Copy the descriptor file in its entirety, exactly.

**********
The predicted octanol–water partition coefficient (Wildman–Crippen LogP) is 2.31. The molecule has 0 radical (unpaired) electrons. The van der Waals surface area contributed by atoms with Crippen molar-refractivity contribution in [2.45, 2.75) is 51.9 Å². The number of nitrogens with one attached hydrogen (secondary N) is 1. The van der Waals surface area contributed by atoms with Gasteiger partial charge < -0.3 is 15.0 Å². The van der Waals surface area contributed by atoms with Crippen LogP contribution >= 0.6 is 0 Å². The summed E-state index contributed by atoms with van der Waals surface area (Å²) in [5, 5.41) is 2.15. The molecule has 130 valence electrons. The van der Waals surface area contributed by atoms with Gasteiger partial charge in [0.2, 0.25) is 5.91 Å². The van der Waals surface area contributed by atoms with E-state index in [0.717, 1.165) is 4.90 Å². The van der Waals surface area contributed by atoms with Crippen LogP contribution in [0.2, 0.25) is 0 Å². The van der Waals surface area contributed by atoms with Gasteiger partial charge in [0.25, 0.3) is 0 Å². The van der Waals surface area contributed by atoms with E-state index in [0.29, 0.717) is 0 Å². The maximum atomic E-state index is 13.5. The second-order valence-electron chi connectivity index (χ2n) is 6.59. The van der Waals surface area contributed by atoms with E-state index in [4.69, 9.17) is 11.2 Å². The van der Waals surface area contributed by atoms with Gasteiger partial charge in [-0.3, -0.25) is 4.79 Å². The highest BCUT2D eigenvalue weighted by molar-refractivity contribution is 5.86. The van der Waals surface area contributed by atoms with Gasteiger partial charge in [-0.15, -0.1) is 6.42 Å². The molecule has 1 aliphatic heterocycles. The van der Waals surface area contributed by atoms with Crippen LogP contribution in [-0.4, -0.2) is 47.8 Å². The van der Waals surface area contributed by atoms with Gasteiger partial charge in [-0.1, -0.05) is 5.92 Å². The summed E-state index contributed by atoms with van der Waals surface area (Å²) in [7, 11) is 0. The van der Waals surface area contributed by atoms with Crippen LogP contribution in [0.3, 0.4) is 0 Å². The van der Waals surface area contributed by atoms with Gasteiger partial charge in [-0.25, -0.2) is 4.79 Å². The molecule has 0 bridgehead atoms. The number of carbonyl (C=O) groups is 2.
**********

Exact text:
The predicted octanol–water partition coefficient (Wildman–Crippen LogP) is 2.31. The molecule has 0 radical (unpaired) electrons. The van der Waals surface area contributed by atoms with Crippen molar-refractivity contribution in [2.45, 2.75) is 51.9 Å². The number of nitrogens with one attached hydrogen (secondary N) is 1. The van der Waals surface area contributed by atoms with Gasteiger partial charge < -0.3 is 15.0 Å². The van der Waals surface area contributed by atoms with Crippen LogP contribution >= 0.6 is 0 Å². The summed E-state index contributed by atoms with van der Waals surface area (Å²) in [5, 5.41) is 2.15. The molecule has 130 valence electrons. The van der Waals surface area contributed by atoms with Gasteiger partial charge in [0.2, 0.25) is 5.91 Å². The van der Waals surface area contributed by atoms with E-state index in [0.717, 1.165) is 4.90 Å². The van der Waals surface area contributed by atoms with Crippen LogP contribution in [0.2, 0.25) is 0 Å². The van der Waals surface area contributed by atoms with Gasteiger partial charge in [0.25, 0.3) is 0 Å². The van der Waals surface area contributed by atoms with E-state index in [0.29, 0.717) is 0 Å². The maximum atomic E-state index is 13.5. The second-order valence-electron chi connectivity index (χ2n) is 6.59. The van der Waals surface area contributed by atoms with E-state index in [4.69, 9.17) is 11.2 Å². The van der Waals surface area contributed by atoms with Gasteiger partial charge in [-0.3, -0.25) is 4.79 Å². The highest BCUT2D eigenvalue weighted by molar-refractivity contribution is 5.86. The van der Waals surface area contributed by atoms with Gasteiger partial charge in [-0.15, -0.1) is 6.42 Å². The molecule has 1 aliphatic heterocycles. The van der Waals surface area contributed by atoms with Crippen LogP contribution in [-0.4, -0.2) is 47.8 Å². The van der Waals surface area contributed by atoms with Gasteiger partial charge in [-0.1, -0.05) is 5.92 Å². The summed E-state index contributed by atoms with van der Waals surface area (Å²) in [7, 11) is 0. The van der Waals surface area contributed by atoms with Crippen LogP contribution in [0.3, 0.4) is 0 Å². The van der Waals surface area contributed by atoms with Gasteiger partial charge in [-0.25, -0.2) is 4.79 Å². The molecule has 0 bridgehead atoms. The number of carbonyl (C=O) groups is 2.